Research by Dr. Stephen Lim and NUS Psychology graduates reveals that media multitasking is associated with poorer video-recorded lecture learning through mind wandering.
With the increasing accessibility of portable and multi-functional Internet technologies, media multitasking has risen in ubiquity. For instance, we can browse several web pages in multiple windows, listen to music, and carry out a chat conversation simultaneously on a single device.
At the same time, the rapid evolution of our educational landscape means that online education is gaining popularity among students, who can learn in the convenience and comfort of their homes through online learning platforms such as Coursera and Khan Academy.
What is the impact of media multitasking in academic settings, particularly in online learning environments?
A recent study by a team from the NUS Cognition and Education Lab, including Dr. Stephen Lim (pictured, right) and NUS Psychology graduates, Loh Kep Kee (pictured, left) and Tan Zhi Hui Benjamin (pictured, center), has revealed that habitual media multitasking has adverse effects on video-recorded lecture learning.
In their study, participants were asked to learn the content of a Coursera lecture video as they normally would under regular classroom settings. Participants’ actual mind wandering tendencies were tracked via direct probes while they watched the video. Mimicking actual examination settings, participants then completed open-ended questions that tested the content of the video lecture.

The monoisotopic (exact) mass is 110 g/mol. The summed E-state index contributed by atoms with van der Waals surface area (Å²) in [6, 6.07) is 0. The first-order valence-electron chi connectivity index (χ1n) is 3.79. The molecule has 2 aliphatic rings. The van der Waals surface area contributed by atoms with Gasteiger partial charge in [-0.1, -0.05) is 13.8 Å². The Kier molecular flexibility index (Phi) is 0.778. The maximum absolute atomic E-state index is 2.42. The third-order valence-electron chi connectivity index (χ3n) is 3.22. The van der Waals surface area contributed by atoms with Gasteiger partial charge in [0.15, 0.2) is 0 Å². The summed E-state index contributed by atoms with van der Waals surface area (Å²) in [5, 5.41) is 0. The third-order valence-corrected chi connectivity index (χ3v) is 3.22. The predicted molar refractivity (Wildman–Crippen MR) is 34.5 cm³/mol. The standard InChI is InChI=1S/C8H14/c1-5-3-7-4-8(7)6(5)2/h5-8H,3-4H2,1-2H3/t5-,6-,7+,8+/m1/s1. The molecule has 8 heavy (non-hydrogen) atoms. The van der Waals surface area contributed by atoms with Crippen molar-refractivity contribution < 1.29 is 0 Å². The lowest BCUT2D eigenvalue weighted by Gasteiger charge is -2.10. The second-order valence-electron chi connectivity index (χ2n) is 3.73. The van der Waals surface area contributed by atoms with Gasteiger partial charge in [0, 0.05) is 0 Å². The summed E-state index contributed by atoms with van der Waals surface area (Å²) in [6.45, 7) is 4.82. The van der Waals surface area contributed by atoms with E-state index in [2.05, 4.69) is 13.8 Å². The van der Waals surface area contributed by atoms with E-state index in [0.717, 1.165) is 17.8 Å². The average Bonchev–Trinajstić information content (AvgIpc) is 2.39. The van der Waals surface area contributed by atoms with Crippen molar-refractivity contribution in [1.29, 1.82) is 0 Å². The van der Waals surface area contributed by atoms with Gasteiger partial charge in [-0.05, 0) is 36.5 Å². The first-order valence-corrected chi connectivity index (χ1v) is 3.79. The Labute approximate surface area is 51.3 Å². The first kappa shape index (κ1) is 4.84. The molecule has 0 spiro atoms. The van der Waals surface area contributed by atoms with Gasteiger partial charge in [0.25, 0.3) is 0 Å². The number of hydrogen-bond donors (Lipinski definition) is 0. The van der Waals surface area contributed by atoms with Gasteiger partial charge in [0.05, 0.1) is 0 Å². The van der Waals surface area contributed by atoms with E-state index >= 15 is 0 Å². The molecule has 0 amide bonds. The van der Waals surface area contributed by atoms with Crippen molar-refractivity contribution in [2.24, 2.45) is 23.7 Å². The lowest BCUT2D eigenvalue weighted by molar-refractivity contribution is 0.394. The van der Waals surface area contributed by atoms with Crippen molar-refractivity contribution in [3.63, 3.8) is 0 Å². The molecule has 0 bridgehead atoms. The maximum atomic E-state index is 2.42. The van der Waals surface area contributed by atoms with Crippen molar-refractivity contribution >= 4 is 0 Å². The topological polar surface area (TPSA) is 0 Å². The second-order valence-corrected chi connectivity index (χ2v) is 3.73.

The researchers found that habitual media multitasking was associated with poorer video-recorded lecture learning, even after controlling for anxiety, mental fatigue, and prior subject knowledge. Furthermore, this relationship was mediated by increased distractibility, as measured by mind wandering tendencies.
Learners who engage in heavier media multitasking may be more susceptible to distractibility and mind wandering during video-recorded learning because of their breadth-biased style of attention control – focusing on peripheral and irrelevant thoughts during learning may have compromised their processing of the lecture material.
Dr. Lim commented, “We are furthering this work via a second study in which we examine potential links between media multitasking and creativity.” Kep Kee, whilst pursuing his doctoral studies in neuroscience in France, continues to maintain close links with the NUS Cognition and Education Lab.
Loh, K. K., Tan, B. Z. H., & Lim, S. W. H. (2016). Media multitasking predicts video-recorded lecture learning performance through mind wandering tendencies. Computers in Human Behavior, 63, 943-947. http://dx.doi.org/10.1016/j.chb.2016.06.030